Starside principal says no repeat of AYP
Although Starside Elementary School failed to meet adequate yearly progress on assessment scores released earlier this year, the district's teachers and administrators don't doubt the quality of education offered at the school.
Lexington Trails Middle School Principal Mark Schmidt, whose students come from both Starside and Mize elementary schools, say middle school success is dependent on elementary school success. This year, Lexington Trails achieved its AYP and the state standard of excellence in both reading and math.
"A lot of our success is built on the positive things at Starside Elementary and Mize," he said. "Unfortunately, Starside didn't meet the mark set by AYP and the standard of excellence, but I can tell you the kids that come from Starside are highly skilled by the time they enter our programs. The kids are coming in from both programs with many skills."
De Soto High School also achieved the reading standard of excellence when this year's seniors were tested.
Starside is a Title I school, which means it receives federal funding for its reading, literacy and many other programs to help economically disadvantaged children. This year, the school achieved AYP in all but a subgroup of economically disadvantaged students.
There are several consequences Starside could face if the school doesn't obtain AYP. If a school fails to make AYP for two years in a row, it is placed "on improvement." After two years of being "on improvement," schools face several sanctions, such as giving parents the option of sending children to other schools in the district with the district picking up the cost of transportation.
Principal Paula Hill said Starside teachers and staff want to make sure those sanctions don't happen.
"We don't plan on being there next year," she said.
Hill said there were several reasons the school didn't make AYP this year. The state tested more students than ever before and the test was entirely new from previous years. When testing began for AYP under federal No Child Left Behind legislation, only one or two grade levels from each school took the state assessments. Last year, all students in third though eighth grades took the test.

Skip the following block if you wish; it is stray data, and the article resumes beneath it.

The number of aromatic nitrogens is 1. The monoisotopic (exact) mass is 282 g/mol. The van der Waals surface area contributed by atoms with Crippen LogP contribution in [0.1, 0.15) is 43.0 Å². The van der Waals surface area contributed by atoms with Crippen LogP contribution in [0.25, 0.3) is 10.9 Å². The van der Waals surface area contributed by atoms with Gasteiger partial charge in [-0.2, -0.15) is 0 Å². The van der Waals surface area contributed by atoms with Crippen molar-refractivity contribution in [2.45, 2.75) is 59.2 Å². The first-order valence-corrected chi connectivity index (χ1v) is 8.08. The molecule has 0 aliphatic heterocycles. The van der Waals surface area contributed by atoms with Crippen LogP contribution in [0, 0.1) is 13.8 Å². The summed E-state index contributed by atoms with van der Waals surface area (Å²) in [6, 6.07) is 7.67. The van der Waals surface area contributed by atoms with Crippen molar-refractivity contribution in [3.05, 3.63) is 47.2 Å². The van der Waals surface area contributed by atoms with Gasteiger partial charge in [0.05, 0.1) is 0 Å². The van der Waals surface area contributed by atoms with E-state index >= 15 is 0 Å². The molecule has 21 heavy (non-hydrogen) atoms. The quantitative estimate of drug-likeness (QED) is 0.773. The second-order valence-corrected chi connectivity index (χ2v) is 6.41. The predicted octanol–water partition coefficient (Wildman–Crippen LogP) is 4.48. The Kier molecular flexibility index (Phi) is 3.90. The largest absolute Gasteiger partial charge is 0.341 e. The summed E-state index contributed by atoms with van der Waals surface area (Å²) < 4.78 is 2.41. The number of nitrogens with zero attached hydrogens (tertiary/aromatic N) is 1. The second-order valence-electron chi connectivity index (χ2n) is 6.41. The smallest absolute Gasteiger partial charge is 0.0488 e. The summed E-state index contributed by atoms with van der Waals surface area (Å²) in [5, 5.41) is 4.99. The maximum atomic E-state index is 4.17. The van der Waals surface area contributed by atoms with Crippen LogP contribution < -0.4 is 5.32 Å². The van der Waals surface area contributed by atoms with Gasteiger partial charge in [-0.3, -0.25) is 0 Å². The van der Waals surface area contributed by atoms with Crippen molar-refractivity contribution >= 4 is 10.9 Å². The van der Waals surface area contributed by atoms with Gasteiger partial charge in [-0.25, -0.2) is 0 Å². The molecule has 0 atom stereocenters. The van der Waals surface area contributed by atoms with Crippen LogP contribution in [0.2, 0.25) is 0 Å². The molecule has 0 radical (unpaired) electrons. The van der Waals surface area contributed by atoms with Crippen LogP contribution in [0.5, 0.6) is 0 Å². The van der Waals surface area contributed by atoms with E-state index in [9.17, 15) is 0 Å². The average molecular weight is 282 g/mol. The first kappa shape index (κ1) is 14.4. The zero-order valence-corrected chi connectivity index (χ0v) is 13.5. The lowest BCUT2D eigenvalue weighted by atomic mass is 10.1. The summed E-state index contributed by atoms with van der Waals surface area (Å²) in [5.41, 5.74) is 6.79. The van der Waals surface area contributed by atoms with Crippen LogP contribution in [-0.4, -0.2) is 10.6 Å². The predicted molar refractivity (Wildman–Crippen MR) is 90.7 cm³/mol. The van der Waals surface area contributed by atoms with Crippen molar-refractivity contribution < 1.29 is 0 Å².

"We had every group actually meet AYP with the exception of free-and-reduced lunch," Hill said. "That group previously met AYP. This year there were 96 kids in the group. It became much larger, which gives more opportunity for more students to fall behind."
Educators can track how students fell behind through indicators that represent a particular learning item. This year, the test indicators were new since many new groups of students took the tests.
"We've made sure we're going back and looking at the curriculum, and we're touching on those indicators," Hill said.
She said students from economically disadvantaged families have proven to be challenges when they enter school. Research shows, Hill said, that students from those families don't have the same vocabulary or the same experiences. They also haven't been able to attend preschool, Hill said, either because their parents couldn't afford it or because preschool wasn't available.
De Soto schools currently have 24 slots in the at-risk preschool program.
"I know there's a lot more than 24 students who need it," Hill said. "I have 80 some coming in."
Starside students are tested through Dynamic Indicators of Basic Early Literacy Skills. Teachers give DIBELS to all kindergartners in the fall.
"We find about a third of those kids coming in have some of those basic skills," Hill said. "When we compare that to other students in the district, we find we're much lower."
Hill said Starside also has a high number of students learning to speak English for the first time.
Because of its Title I funding, Starside already has programs in place to help students meet reading goals. There are four reading specialists, a schoolwide reading program, the Sparkle tutoring groups and a family reading night, scheduled for Jan. 25 this year.
This year, the school also expects to get test results back much earlier. Last year the test results were delayed about seven months while the state worked to address all the new subgroups. The earlier results will allow the district to more quickly apply test results in the classroom.
"We're also making sure our curriculum is really tied to the testing," Hill said. "We're making sure that teachers are getting through the pieces and parts of the curriculum they need to before students are tested."